Grieving – Our Own Way, In Our Own Time

“Am I EVER going to feel good again? Sometimes it seems like I am making progress and then it hits again…all of a sudden…the pain comes back stronger than ever. My feelings, thoughts and memories are all over the place. Is there a right way to do this?”

 

One of the most familiar ways that many people understand grief is from the work of Elisabeth Kubler Ross. Dr. Ross described grieving as a process that goes in stages.

 

We used to believe that everybody went through grief in a set order. We now know that the grief experience is unique to everyone and is not a working through process with a beginning and end, but is ongoing. One bereaved mom described her experience as “having to make peace with the fact that for the rest of her life she would experience the loss of her son in different ways at different times.”

 

Below you will find some of the other common thoughts that parents have after they lose a child.

 

“This can’t be happening!” Often the reality of what has happened does not quite sink in. It is your mind’s way of protecting you from a situation you are not quite able or ready to deal with emotionally, mentally, or spiritually. Be gentle with yourself, this is a process that takes time and the reality of your loss will come and go. Be careful not to compare yourself to others as they will also recognize the loss in their own way, in their own time.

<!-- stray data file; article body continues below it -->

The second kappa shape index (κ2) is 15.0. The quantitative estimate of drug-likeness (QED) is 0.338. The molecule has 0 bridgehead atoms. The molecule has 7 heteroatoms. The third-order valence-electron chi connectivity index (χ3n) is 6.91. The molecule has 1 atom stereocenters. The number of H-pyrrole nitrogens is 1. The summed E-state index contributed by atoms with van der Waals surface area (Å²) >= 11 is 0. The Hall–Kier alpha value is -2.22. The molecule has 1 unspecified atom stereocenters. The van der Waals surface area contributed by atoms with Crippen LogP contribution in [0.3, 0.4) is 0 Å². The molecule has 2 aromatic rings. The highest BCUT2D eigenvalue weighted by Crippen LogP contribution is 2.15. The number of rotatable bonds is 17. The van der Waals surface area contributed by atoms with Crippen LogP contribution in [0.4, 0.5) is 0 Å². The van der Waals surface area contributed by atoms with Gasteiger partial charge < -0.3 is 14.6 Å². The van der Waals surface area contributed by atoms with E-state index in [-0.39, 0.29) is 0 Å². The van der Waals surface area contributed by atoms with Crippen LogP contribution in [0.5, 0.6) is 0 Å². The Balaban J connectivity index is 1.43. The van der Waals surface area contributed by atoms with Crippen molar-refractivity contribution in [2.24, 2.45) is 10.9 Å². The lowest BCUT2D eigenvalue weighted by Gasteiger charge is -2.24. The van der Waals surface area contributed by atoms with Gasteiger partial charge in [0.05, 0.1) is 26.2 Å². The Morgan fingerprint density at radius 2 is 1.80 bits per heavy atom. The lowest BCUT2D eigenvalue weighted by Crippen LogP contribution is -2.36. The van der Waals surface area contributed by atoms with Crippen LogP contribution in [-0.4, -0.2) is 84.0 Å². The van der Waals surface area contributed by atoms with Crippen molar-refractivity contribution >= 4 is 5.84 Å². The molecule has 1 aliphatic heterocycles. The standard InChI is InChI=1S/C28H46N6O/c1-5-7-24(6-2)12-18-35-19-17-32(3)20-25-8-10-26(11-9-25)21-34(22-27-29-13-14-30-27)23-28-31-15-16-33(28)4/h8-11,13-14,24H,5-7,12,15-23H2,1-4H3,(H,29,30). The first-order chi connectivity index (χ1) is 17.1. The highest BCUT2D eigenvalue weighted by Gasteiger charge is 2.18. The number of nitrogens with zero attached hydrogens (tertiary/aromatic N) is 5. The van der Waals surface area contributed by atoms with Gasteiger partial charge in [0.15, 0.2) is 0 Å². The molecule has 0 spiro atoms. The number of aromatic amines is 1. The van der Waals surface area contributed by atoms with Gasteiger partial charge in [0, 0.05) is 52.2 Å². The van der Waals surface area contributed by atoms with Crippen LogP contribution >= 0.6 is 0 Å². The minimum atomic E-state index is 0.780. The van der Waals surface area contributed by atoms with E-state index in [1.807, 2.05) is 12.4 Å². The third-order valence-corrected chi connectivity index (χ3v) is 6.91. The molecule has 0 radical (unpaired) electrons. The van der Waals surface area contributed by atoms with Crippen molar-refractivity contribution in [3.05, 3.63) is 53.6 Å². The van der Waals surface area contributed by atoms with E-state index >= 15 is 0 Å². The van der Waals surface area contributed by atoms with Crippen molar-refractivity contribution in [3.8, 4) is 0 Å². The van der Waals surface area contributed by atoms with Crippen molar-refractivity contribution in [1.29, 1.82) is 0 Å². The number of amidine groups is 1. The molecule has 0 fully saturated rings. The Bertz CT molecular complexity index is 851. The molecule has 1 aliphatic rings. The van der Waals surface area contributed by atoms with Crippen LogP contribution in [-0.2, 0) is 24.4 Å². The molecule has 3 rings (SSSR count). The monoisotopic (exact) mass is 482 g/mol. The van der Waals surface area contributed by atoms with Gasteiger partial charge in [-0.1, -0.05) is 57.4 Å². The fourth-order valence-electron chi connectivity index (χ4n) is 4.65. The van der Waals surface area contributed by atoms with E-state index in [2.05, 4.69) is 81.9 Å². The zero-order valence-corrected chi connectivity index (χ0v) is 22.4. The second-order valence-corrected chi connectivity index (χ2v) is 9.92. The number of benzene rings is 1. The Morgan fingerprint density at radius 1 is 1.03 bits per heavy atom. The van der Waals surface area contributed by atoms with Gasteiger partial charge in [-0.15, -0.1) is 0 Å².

“Why me? Why our family?” Anger can be directed towards individuals, deities, institutions, or ourselves. One way to help yourself through the anger is to express it in ways that are not harmful to you or others. This doesn’t just have to be done by talking to someone. For some it may be physical exercise, for others, journaling and for others yelling in the woods may help. Others try to ignore their emotions and the anger gets turned inwards, which often results in depression. When feeling extreme despair, some people may contemplate suicide. If you find yourself seriously thinking about suicide or harming yourself in any way please contact a professional to help you sort through these feelings.

 

“Maybe I didn’t make the right decisions, maybe we didn’t do enough!” Often people will second guess the decisions they made during their child’s illness . After the child dies, parents can go through the “woulda, coulda shoulda’s” and berate themselves for not doing enough. Please remember that you did the best you could at the time, with the information you had, under the circumstances you had to deal with at the time. As you struggle with these questions, keep that in mind.

 

In the next article, “A Kaleidoscope of Feelings” you will find a list of emotions you may be expressing. The purpose of these articles is to help you recognize some of the common ways people have described their experiences, so that you will not feel quite so alone.

 

As difficult as it is, what you are feeling is normal. Allow yourself to grieve in your own way.

 

It isn’t for the moment you are struck

That you need courage,

But for the long uphill battle to faith,

Sanity and security.

 Anne Morrow Lindbergh

Article contributed by Dr. Kate Eastman, Psy.D, LCSW and Dr. Elizabeth Samenfeld-Spect, MA, LCPC, LAMFT